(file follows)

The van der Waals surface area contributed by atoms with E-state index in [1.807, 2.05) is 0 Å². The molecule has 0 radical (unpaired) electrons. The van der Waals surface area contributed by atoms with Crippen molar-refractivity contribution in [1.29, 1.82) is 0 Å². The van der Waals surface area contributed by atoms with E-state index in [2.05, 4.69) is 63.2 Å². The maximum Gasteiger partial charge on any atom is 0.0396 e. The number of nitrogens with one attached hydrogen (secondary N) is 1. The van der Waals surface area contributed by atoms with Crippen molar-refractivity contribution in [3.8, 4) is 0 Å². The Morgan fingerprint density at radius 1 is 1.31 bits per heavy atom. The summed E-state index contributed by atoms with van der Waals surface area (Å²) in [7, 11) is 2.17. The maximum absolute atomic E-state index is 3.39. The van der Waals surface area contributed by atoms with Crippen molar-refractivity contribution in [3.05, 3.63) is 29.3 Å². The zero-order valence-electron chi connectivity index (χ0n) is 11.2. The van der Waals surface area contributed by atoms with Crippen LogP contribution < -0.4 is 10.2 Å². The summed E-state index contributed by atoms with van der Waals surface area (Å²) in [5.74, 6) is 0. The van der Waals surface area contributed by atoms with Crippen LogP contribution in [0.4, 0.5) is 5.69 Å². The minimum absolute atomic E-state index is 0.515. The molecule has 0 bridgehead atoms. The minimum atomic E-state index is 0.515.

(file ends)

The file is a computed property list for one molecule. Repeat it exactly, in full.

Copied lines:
The van der Waals surface area contributed by atoms with E-state index in [1.807, 2.05) is 0 Å². The molecule has 0 radical (unpaired) electrons. The van der Waals surface area contributed by atoms with Crippen molar-refractivity contribution in [1.29, 1.82) is 0 Å². The van der Waals surface area contributed by atoms with E-state index in [2.05, 4.69) is 63.2 Å². The maximum Gasteiger partial charge on any atom is 0.0396 e. The number of nitrogens with one attached hydrogen (secondary N) is 1. The van der Waals surface area contributed by atoms with Crippen molar-refractivity contribution in [3.8, 4) is 0 Å². The Morgan fingerprint density at radius 1 is 1.31 bits per heavy atom. The summed E-state index contributed by atoms with van der Waals surface area (Å²) in [7, 11) is 2.17. The maximum absolute atomic E-state index is 3.39. The van der Waals surface area contributed by atoms with Crippen molar-refractivity contribution in [3.05, 3.63) is 29.3 Å². The zero-order valence-electron chi connectivity index (χ0n) is 11.2. The van der Waals surface area contributed by atoms with Crippen LogP contribution < -0.4 is 10.2 Å². The summed E-state index contributed by atoms with van der Waals surface area (Å²) in [5.74, 6) is 0. The van der Waals surface area contributed by atoms with Crippen LogP contribution in [0.4, 0.5) is 5.69 Å². The minimum absolute atomic E-state index is 0.515. The molecule has 0 bridgehead atoms. The minimum atomic E-state index is 0.515.